In 1935, the Congress enacted the Social Security Act which provided for the cash transfers and pension schemes to the retired and aged Americans. This Act also introduced the unemployment insurance scheme which checked on the unemployed and the needy welfare by giving them cash transfers for a period of time.
The black Americans in the rural areas were the highly affected by the economic depression. Roosevelt administration moved with speed to avert the crisis arising from the “jobs for Negros” which had led to the boycott of chain stores that majorly hired non-blacks. The black organizations were unified and this leads to an emergence of the North and South Negro Youth Congress in 1937.
Limitations of the New Deal Policies
Roosevelt new deal policies to a greater extent worked but it was only for a short while since most of them were unsustainable. The Civil Works Administration was a work relief program that gave employment jobs to the unemployed established in 1933 by an Act of Congress. However, this program couldn’t be held for long and was abandoned in June 1934. The government continued with relief programs to the unemployed rather than the welfare employment programs.
Agricultural Adjustment Act established through an Act of Congress in1933, had the sole aim of increasing the farm income by offering subsidies to the farmers who agreed to production cut. However, the Act became into law when the planting season was underway. The AAA and the CCC (Commodity Credit Corporations) program the farm production decreased as farmers produced less. This was a sorry state policy since the farm production didn’t meet the American food needs.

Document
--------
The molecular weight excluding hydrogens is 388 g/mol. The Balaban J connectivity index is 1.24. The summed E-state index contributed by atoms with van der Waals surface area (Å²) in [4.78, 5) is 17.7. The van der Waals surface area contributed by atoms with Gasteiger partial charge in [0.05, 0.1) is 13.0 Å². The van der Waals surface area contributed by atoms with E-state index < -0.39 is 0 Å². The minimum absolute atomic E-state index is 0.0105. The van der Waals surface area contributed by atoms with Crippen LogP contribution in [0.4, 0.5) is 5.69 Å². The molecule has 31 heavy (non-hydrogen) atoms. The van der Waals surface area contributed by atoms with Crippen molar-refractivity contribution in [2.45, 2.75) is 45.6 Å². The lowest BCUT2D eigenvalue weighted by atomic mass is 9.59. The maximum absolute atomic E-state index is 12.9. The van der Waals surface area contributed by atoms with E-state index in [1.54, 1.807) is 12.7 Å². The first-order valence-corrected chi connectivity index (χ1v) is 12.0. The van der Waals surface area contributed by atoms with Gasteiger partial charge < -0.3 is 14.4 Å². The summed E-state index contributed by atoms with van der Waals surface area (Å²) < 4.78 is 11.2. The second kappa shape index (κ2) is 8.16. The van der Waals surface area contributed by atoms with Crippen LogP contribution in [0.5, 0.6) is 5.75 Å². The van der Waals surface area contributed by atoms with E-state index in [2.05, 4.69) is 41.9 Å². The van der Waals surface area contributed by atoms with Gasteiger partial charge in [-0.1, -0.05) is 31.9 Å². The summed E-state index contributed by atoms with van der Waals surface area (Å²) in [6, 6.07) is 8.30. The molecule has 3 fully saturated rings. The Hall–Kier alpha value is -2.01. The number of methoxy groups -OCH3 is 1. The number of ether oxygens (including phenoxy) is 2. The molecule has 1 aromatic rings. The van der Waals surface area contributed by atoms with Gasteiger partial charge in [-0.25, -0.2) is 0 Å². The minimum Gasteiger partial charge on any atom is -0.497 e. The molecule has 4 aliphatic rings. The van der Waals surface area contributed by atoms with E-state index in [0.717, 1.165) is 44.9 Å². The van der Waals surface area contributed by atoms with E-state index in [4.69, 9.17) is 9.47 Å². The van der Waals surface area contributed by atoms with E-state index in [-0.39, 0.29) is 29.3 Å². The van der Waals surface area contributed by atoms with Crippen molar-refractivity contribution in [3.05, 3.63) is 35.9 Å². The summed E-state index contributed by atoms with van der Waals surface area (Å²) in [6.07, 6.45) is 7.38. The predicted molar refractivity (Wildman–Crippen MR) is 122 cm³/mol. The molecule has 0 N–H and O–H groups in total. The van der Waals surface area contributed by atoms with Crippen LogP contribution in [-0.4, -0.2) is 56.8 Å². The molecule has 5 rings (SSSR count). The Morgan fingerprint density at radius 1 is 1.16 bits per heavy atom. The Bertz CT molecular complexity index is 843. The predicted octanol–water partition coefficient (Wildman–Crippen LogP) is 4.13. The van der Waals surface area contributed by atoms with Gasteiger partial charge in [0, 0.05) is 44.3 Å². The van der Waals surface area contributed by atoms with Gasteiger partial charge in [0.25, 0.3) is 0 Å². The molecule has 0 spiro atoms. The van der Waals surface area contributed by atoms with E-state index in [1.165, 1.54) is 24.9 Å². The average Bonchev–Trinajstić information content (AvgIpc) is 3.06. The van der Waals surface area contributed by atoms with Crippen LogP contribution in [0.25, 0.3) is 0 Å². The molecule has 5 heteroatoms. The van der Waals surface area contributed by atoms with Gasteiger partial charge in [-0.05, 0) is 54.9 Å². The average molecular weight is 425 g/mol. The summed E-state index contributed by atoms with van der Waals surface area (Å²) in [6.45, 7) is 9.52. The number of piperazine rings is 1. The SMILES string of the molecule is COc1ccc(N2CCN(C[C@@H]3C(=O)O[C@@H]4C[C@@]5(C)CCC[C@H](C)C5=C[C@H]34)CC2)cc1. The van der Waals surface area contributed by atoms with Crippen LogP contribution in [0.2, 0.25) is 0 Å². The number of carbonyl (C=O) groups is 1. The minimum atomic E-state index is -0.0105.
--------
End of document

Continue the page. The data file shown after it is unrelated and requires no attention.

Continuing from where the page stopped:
Social security Act enacted and passed by the Congress created a social welfare for the retired and the needy in the society. The government gave cash handouts to the needy and the unemployed and pensions to the retired. However, this scheme couldn’t last for long as the large numbers of the unemployed citizens wouldn’t solely depend on the few employed. The economy wasn’t growing at the faster rate that would sustain the program.
All in all, the government role in America grew than it was before the depression. The New Deal policies by Roosevelt government helped increase the American confidence and hope for the future. Most institutions were created at this time and up to date, those institutions prove to be invaluable to the economic growth of America.
Nancy A. Hewitt, Steven F. Lawson, “Exploring the American Histories”, Vol.2 2012, pp 748-752